The eggs are laid on a daily basis and incubation starts when the last egg has been laid.  The young usually all hatch about the same time.  They grow fast and are fully feathered just after 2 weeks of age.  They are capable of flight before the age of 3 weeks.

King quail will probably incubate and raise their own young.  Hatchling baby quail are capable of getting through 13 mm (half inch) aviary wire.  Mouse proof wire ( 7mm) may be necessary to prevent escapes.

Artificial incubation and hand rearing or fostering will not be covered on this web site.  It is too complex and diverse in nature to be attempted here.

Health Issues: Refer to "Avian Health Issues" web page for information and references.

  • Worming and parasite control and Quarantine requirements of new bird/s or sick bird/s are considered to require veterinary advice and therefore not covered on this web site.  Refer "Avian Health Issues" web page option.
  • Avian medicine is advancing at a rapid pace.  Keep updating your knowledge and skills.

General References:  Refer to references listed on "Book References" web page.

Specific References:

  • Australian Aviculture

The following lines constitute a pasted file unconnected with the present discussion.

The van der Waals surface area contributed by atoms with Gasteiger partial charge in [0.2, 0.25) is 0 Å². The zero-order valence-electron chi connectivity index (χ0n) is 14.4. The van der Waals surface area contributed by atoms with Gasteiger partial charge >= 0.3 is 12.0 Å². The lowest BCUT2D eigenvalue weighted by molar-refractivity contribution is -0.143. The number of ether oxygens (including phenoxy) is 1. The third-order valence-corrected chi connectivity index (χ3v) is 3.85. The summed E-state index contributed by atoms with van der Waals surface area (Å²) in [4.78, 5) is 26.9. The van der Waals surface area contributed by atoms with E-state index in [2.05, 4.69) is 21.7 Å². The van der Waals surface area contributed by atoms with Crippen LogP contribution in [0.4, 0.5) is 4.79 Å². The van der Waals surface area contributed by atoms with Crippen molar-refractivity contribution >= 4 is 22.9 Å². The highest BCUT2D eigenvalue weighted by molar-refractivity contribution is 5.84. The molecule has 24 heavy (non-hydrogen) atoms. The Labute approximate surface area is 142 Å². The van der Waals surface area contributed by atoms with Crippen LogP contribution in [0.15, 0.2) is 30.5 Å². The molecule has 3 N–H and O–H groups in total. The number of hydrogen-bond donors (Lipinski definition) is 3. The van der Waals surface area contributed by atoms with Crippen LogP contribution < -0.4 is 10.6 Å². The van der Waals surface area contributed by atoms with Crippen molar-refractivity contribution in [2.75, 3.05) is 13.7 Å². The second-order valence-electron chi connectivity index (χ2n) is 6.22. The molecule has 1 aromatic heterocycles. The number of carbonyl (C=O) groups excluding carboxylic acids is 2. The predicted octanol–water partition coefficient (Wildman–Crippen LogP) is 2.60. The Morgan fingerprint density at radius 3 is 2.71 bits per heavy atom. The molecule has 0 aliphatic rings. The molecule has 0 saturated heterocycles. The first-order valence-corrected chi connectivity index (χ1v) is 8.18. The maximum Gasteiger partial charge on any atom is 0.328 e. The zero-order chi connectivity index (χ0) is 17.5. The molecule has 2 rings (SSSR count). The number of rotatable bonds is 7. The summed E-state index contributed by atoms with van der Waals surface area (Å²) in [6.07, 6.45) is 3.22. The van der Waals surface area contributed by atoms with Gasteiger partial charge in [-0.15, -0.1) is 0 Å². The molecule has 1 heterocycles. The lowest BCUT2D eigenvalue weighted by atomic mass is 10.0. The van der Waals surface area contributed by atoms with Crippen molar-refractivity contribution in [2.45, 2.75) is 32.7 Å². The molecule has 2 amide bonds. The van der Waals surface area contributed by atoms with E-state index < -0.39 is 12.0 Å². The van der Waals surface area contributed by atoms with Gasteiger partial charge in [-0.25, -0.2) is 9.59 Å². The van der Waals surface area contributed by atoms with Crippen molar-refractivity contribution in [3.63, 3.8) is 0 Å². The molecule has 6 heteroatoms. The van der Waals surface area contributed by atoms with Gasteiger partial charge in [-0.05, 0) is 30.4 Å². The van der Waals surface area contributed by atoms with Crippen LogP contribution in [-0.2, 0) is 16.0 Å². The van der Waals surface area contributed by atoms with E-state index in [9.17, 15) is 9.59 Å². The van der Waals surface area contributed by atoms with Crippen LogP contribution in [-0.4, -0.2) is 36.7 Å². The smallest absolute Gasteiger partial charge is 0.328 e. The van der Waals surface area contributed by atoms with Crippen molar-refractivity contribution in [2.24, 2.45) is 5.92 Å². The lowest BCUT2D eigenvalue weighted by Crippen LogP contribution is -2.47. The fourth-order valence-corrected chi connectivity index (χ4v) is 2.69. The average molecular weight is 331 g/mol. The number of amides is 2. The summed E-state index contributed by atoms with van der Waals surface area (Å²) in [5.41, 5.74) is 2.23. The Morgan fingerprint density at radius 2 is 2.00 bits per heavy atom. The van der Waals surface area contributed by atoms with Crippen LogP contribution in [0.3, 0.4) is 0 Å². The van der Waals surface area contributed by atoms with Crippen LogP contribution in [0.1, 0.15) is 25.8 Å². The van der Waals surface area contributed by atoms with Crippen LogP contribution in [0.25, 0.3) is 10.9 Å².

• A/A Vol 53 No. 7 July 1999 Page 143-144
  • A/A Vol 51 No. 5 May 1997 Page 107-109
  • A/A Vol 40 No. 7 Jul 1986 Page 167-169
  • A/A Vol 36 No. 12 Dec 1982 Page 276-279 (Inc photo)
  • A/A Vol 36 No. 1 Jan 1982 Page 7-8
  • A/A Vol 25 No. 9 Sept 1971 Page 146-148.
  • A/A Vol 25 No. 5 May 1971 Page 68.
  • A/A Vol 23 No 2 Feb 1969 Page 23.
  • A/A Vol 20 No 5 May 1966 Page 68-70.
  • A/A Vol 20 No 4 Apr 1966 Page 56-57.
  • A/A Vol 20 No 3 Mar 1966 Page 49-51.
  • A/A Vol 14 No 5 May 1960 Page 76.
  • A/A Vol 12 No 10 Oct 1958 Page 132, 136.
  • A/A Vol 12 No 3 Mar 1958 Page 48.
  • A/A Vol 10 No 11 Nov 1956 Page 130.
  • A/A Vol  9 No 12 Dec 1955 Page 147-148.
  • A/A Vol  5 No 10 Oct 1951 Page 116-119.
  • A/A Vol  5 No 1 Jan 1951 Page 7.
  • A/A Vol  4 No 5 May 1950 Page 58.
  • A/A Vol  3 No 9 Sept 1949 Page 99.
  • A/A Vol  1  No 3 Mar 1947 Page
  • The Bulletin No 24, Oct 1944 Page 2 - 3.
  • Australian Birdkeeper
  • ABK Vol 2 Issue 11. Oct-Nov 1989 Page 429-430